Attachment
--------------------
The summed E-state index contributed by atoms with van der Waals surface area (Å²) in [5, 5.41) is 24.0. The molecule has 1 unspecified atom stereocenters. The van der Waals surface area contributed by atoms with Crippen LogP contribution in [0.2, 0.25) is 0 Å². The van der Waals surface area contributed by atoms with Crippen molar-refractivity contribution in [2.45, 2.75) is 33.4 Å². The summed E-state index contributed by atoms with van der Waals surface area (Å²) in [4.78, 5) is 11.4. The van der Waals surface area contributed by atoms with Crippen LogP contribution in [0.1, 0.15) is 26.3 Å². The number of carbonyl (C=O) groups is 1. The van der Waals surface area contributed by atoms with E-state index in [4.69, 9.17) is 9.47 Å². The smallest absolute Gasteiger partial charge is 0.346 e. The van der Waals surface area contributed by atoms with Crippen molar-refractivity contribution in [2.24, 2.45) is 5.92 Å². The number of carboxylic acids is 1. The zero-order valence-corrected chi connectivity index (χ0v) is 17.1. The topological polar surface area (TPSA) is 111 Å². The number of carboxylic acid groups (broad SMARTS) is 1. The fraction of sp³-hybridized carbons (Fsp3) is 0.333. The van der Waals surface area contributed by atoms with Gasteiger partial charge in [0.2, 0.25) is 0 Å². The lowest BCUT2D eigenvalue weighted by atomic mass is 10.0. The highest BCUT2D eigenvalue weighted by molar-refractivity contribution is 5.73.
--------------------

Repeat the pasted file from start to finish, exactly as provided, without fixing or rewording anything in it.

The summed E-state index contributed by atoms with van der Waals surface area (Å²) in [5, 5.41) is 24.0. The molecule has 1 unspecified atom stereocenters. The van der Waals surface area contributed by atoms with Crippen LogP contribution in [0.2, 0.25) is 0 Å². The van der Waals surface area contributed by atoms with Crippen molar-refractivity contribution in [2.45, 2.75) is 33.4 Å². The summed E-state index contributed by atoms with van der Waals surface area (Å²) in [4.78, 5) is 11.4. The van der Waals surface area contributed by atoms with Crippen LogP contribution in [0.1, 0.15) is 26.3 Å². The number of carbonyl (C=O) groups is 1. The van der Waals surface area contributed by atoms with E-state index in [4.69, 9.17) is 9.47 Å². The smallest absolute Gasteiger partial charge is 0.346 e. The van der Waals surface area contributed by atoms with Crippen molar-refractivity contribution in [2.24, 2.45) is 5.92 Å². The number of carboxylic acids is 1. The zero-order valence-corrected chi connectivity index (χ0v) is 17.1. The topological polar surface area (TPSA) is 111 Å². The number of carboxylic acid groups (broad SMARTS) is 1. The fraction of sp³-hybridized carbons (Fsp3) is 0.333. The van der Waals surface area contributed by atoms with Gasteiger partial charge in [0.2, 0.25) is 0 Å². The lowest BCUT2D eigenvalue weighted by atomic mass is 10.0. The highest BCUT2D eigenvalue weighted by molar-refractivity contribution is 5.73.